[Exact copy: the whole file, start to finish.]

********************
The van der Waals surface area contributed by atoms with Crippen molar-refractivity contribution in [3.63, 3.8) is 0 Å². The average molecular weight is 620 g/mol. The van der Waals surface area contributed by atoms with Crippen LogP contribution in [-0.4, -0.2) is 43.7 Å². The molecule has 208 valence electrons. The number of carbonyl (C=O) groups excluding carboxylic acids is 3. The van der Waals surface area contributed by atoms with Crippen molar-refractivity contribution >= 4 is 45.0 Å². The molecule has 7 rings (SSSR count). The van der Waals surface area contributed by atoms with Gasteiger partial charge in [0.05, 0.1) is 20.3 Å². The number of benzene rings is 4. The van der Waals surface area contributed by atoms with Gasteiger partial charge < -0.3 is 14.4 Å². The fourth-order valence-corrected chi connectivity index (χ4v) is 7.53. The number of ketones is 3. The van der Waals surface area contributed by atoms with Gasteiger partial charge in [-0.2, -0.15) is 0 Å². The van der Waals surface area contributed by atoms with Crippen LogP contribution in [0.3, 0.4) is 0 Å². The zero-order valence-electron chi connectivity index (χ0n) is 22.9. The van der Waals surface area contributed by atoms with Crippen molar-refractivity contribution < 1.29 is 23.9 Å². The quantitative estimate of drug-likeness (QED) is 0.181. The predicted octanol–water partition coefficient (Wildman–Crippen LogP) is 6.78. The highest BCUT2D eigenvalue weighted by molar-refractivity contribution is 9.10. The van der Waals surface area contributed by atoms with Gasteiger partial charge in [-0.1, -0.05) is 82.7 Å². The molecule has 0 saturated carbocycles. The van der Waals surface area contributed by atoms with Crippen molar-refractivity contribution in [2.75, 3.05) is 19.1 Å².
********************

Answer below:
The van der Waals surface area contributed by atoms with Crippen molar-refractivity contribution in [3.63, 3.8) is 0 Å². The average molecular weight is 620 g/mol. The van der Waals surface area contributed by atoms with Crippen LogP contribution in [-0.4, -0.2) is 43.7 Å². The molecule has 208 valence electrons. The number of carbonyl (C=O) groups excluding carboxylic acids is 3. The van der Waals surface area contributed by atoms with Crippen molar-refractivity contribution >= 4 is 45.0 Å². The molecule has 7 rings (SSSR count). The van der Waals surface area contributed by atoms with Gasteiger partial charge in [0.05, 0.1) is 20.3 Å². The number of benzene rings is 4. The van der Waals surface area contributed by atoms with Gasteiger partial charge < -0.3 is 14.4 Å². The fourth-order valence-corrected chi connectivity index (χ4v) is 7.53. The number of ketones is 3. The van der Waals surface area contributed by atoms with Gasteiger partial charge in [-0.2, -0.15) is 0 Å². The van der Waals surface area contributed by atoms with Crippen LogP contribution in [0.3, 0.4) is 0 Å². The zero-order valence-electron chi connectivity index (χ0n) is 22.9. The van der Waals surface area contributed by atoms with Crippen molar-refractivity contribution < 1.29 is 23.9 Å². The quantitative estimate of drug-likeness (QED) is 0.181. The predicted octanol–water partition coefficient (Wildman–Crippen LogP) is 6.78. The highest BCUT2D eigenvalue weighted by molar-refractivity contribution is 9.10. The van der Waals surface area contributed by atoms with Gasteiger partial charge in [-0.1, -0.05) is 82.7 Å². The molecule has 0 saturated carbocycles. The van der Waals surface area contributed by atoms with Crippen molar-refractivity contribution in [2.75, 3.05) is 19.1 Å².